The Guitar World video crew visited the Roland booth at the 2013 Summer NAMM Show in Nashville in July. While we were there, we caught up with Roland's Gary Lenaire, who showed us some of the company's newest products, including the AC-40 Acoustic Chorus Amplifier.
The following content is related to the September 2013 issue of Guitar World. For the full range of interviews, features, tabs and more, pick up the new issue on newsstands now, or in our online store.
Here's an ode to a piece of gadgetry rarely covered on GuitarWorld.com, something that has brought a whole new world of sounds to guitarists' fingertips: the guitar synthesizer, aka the guitar synth. First of all, exactly what is a guitar synth? To quote Norm Leet, who wrote an authoratative feature on the topic for Roland's UK website, "a guitar synth is a synth module whose input device is a guitar instead of a keyboard."
Roland has announced the AC-40 Acoustic Chorus Guitar Amplifier, the latest addition to the acclaimed AC family of stereo acoustic amps with built-in effects. Perfect for performing guitarists and singer/songwriters, the mobile AC-40 produces clean, loud, and natural acoustic tone, and features a versatile dual-channel configuration that supports both a guitar and a microphone.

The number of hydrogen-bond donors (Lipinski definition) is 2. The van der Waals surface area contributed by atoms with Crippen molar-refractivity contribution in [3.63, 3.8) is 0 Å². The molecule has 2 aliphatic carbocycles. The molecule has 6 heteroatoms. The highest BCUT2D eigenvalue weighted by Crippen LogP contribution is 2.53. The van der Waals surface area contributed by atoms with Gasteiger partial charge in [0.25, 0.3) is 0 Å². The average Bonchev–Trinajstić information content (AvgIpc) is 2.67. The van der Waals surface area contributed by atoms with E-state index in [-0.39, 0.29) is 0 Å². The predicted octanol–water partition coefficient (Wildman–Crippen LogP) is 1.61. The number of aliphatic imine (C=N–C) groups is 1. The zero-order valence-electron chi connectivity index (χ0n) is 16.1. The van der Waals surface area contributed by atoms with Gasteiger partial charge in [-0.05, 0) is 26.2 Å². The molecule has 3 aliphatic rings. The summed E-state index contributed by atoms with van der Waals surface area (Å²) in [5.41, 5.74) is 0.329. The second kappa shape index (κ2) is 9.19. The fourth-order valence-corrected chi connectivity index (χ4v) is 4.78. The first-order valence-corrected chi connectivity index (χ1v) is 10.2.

Roland has announced the all-new CUBE-GX series, which features three combo guitar amplifiers equipped with the i-CUBE LINK interface for iOS devices. Building on the top-level COSM tone and rock-solid reliability that’s made the CUBE name famous, the CUBE-GX amps turn up the heat with even more versatile operation and built-in connectivity for Apple’s iPhone, iPad, and iPod touch.
From bank-breaking record advances and extravagant arena tours to non-stop parties and girls dancing on cars, a guitarist's gear in the '80s had to be just as over-the-top as his look, whether he was sporting spandex or a nail-spiked armband.